42. Frugal Hound is so incredibly patient with you two and your silly pics. That dog deserves a medal. 😉 Seriously, though, you are right on the mark. Frugality is worth every penny not spent.

  43. Leah says:

    Man, I feel like every post with baby stuff is me saying “acquire this/that.” But I really do want to add this. Try to see if you can find a moby (for the young ages — if you buy one for cheap on CL, you can sell it right back after 3-4 months) and an ergo. The Bjorn (I think that’s what you have) has no waist strap, so it’s hard to wear for a long period of time. The moby/ergo are completely on our top 5 list of baby products. You could likely hack something for a moby substitute (or borrow one), but the ergo (or a similar carrier with waist support) is pretty darn important if you want to go places where it is hard to take a stroller.

    My husband and I hike, tho not quite as often/avidly as you. But we’ve done 3-5 miles in a day type hiking. The ergo is definitely comfortable enough to achieve that, but something without a waist strap likely wouldn’t be. We also have a hand-me-down Kelty pack that’s been awesome now that our little one is a year old.

    I totally agree with your premise here. I always say that money doesn’t buy happiness; money buys freedom. I have a love/hate relationship with my job and am trying to increase my savings regularly. I do still want to work somewhere, but I want the freedom to be able to say “f it” when I’m done with this job. And, honestly, I probably could do that right now, but I’m both not quite there AND not comfortable enough yet with what we have saved. But someday!

    • Mrs. Frugalwoods says:

      Ooo, I actually have a hand-me-down Moby from my sister, which I tried out with the 5lb bag of flour and loved! I’ve heard great things about the Ergo, so I definitely have my eyes open for a free/cheap one of those. Thanks for the tips :)!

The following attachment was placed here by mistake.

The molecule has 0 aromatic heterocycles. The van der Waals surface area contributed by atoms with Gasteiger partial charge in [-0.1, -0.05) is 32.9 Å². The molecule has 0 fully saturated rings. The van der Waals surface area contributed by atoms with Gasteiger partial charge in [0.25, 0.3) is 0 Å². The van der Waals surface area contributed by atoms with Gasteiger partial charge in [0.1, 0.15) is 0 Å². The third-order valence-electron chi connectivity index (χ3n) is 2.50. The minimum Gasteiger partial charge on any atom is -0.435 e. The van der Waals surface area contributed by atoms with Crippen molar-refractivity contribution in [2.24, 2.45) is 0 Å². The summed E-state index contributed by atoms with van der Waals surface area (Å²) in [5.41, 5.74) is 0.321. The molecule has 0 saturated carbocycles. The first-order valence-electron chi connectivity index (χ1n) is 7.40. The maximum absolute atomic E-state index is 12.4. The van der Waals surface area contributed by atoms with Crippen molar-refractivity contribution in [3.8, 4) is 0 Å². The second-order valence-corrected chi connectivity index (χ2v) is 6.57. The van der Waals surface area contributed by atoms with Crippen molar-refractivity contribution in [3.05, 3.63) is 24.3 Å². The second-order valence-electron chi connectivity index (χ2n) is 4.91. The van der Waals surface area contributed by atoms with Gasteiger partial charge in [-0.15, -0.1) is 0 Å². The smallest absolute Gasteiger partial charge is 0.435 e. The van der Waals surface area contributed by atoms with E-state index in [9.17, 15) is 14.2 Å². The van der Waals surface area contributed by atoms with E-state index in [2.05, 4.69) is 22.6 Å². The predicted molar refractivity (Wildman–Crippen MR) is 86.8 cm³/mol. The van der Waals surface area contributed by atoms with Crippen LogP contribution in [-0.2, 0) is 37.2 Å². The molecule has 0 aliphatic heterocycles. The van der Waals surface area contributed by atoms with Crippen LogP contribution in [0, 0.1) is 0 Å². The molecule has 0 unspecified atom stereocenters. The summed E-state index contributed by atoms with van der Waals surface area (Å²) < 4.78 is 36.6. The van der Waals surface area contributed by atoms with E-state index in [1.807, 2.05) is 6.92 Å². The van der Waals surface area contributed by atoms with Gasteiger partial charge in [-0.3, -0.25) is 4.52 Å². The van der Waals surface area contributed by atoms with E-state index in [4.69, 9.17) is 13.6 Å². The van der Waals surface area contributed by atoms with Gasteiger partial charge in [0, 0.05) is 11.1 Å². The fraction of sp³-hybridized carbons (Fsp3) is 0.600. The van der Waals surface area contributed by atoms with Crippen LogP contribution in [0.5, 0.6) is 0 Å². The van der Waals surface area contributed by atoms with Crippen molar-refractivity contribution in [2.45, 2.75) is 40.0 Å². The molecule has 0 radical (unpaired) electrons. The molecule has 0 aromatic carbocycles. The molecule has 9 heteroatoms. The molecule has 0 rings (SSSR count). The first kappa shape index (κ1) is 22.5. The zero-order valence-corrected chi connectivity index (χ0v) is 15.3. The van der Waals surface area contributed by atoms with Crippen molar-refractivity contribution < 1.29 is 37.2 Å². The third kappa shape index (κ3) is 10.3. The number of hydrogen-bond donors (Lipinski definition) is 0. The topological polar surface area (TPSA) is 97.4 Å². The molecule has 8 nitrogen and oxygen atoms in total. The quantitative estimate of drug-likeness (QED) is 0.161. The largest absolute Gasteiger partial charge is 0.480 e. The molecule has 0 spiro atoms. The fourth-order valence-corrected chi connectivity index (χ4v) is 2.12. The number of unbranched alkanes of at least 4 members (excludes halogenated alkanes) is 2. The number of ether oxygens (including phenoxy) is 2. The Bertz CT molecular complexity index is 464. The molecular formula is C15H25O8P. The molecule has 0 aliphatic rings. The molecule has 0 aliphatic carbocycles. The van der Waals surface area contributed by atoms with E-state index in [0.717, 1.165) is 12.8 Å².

And, having that freedom to quit if/when you want is so liberating. That’s awesome that you’re almost there!

  44. Karen says:

    I love your posts and the slow and steady change they inspire. It’s a sense of freedom, and what I love the most about the delightful Mrs and Mr Frugalwood, they just don’t care what others think about it! Bravo. Tread your own path!

    • Mrs. Frugalwoods says:

      Thank you so much, Karen! I really appreciate that :). I definitely think life is more enjoyable when you chart your own destiny!

  45. komal says:

    People around me think I am too young to think about savings, having financial targets etc. It’s a common notion that only once you get married and start shouldering responsibilities then you realise the value of every penny and the need for savings. But thanks to the upbringing of my parents that being frugal comes natural to me. And it gives me a sense of deep satisfaction when i meet my monthly savings target and friends around me cribbing about over spending…

    While I still do not have a long term goal , but the short milestones I set for my myself keep me going about being watchful of my spendings. Thanks for yet another awesome post 🙂

    • Mrs. Frugalwoods says:

      Thank you for reading, komal! And, I think you’re never too young to think about savings, so rock on! That’s wonderful that you’re in such a great financial place already. That will serve you and pay you dividends for your entire life :).

  46. Tyler Kellen says:

    > I’m willing to bet that your goal in life isn’t to move to a homestead on 20+ acres of wooded land in southern Vermont by the time you’re 33 (although if it is, email me since clearly we have a lot in common)

    My wife and I live in southern Vermont on an off-grid homestead and we are 31. Give us a shout next time you’re in the area 🙂